A new study has found that innovative grid technologies can reduce levels of congestion redispatch and curtailment of renewables by as much as 90% by 2030.
The study, undertaken by consultancy Consentec for the grid technology industry association CurrENT, models three readily available but not yet widely taken up smart grid technologies in managing congestion in Europe’s transmission systems – dynamic line rating, modular power flow control and superconducting DC cable technology.
These technologies, which particularly in the US go under the moniker of ‘grid enhancing technologies’, are found individually to help optimise the power network but also there is a complementary benefit. Together, they could reduce the congestion-related curtailment of renewables infeed by 3TWh in 2030, the study found.
Christoph Maurer, Managing Director of Consentec, explains: “Our study showed that in the considered scenario, dynamic line rating and modular power flow control each reduce the volume of redispatch and costs by roughly 40%-50%. An additional HVDC connection with superconductor technology could reduce the redispatch costs by roughly 60% (or 30% compared to normal HVDC cable at same cost level).
“But the key result is that combining the three technologies results in volume and costs savings of roughly 90% compared to the reference case, proving the complementarity of approaches.”
The study was undertaken for an area including Germany, France, Benelux, Austria and Denmark, with 2030 used as the target year based on ambitious renewables uptake and greenhouse gas reductions.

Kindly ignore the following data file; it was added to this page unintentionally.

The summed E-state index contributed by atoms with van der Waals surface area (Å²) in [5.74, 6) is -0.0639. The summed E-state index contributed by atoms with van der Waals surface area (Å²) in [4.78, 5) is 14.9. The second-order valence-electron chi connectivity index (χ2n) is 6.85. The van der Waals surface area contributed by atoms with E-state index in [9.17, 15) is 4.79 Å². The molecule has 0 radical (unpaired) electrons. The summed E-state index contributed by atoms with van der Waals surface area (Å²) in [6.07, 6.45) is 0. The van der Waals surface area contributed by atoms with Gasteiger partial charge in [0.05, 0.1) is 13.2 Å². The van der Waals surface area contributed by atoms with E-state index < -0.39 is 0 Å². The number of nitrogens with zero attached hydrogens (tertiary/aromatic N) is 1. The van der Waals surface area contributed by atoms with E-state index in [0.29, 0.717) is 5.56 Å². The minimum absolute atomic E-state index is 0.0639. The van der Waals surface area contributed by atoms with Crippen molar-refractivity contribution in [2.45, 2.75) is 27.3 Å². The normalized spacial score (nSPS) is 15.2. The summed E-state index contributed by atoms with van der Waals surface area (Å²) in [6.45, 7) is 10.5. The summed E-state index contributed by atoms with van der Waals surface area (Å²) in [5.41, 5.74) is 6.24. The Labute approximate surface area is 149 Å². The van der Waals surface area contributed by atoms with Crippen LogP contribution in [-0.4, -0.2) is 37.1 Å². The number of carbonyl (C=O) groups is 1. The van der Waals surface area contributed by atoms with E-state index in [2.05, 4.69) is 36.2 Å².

Long distance transmission of electricity has increased significantly over the past decades and is expected to increase further with the requirement for both growing renewable capacity often distant from load centres and further electrification across sectors including transport and heating.
While transmission system reinforcement has been the traditional approach – and will continue to be a necessity – the new smart grid technologies offer an alternative to at least some of that reinforcement need.
“The report adds further evidence to what is becoming more widely recognised – that the optimisation of the existing grid is a no regrets option for achieving the 2030 objectives,” comments Susanne Nies, Board Chair of CurrENT and General Manager of Germany at Smart Wires.
“Massive network expansion is needed as soon as possible, yet using available tools that can cost effectively and expeditiously make our networks fit for purpose have largely been disregarded. We urge policy makers and transmission system operators alike to take the results of this report to heart.”
Smart grid benefits
In addition to the predicted savings in congestion costs based on the modelling, the report indicates that applying innovative grid technologies to optimise utilisation of the power system may bring additional benefits. Among these is increased flexibility, which in turn can help TSOs adapt to an increasing share of variable power in-feed from renewable energy sources.
Sensor-based dynamic line rating and modular power flow control can also be deployed quickly compared to building new transmission lines. The fast control capabilities of modular flow technology could also be part of a reactive strategy for transmission system operation and thus contribute to a rapid congestion relief in contingency situations.
Superconducting cables might not only reduce losses in long distance power transmission but will also reduce land use conflicts because of significantly lower demand for right-of-way and possibility for agricultural use of the soil above cable trenches.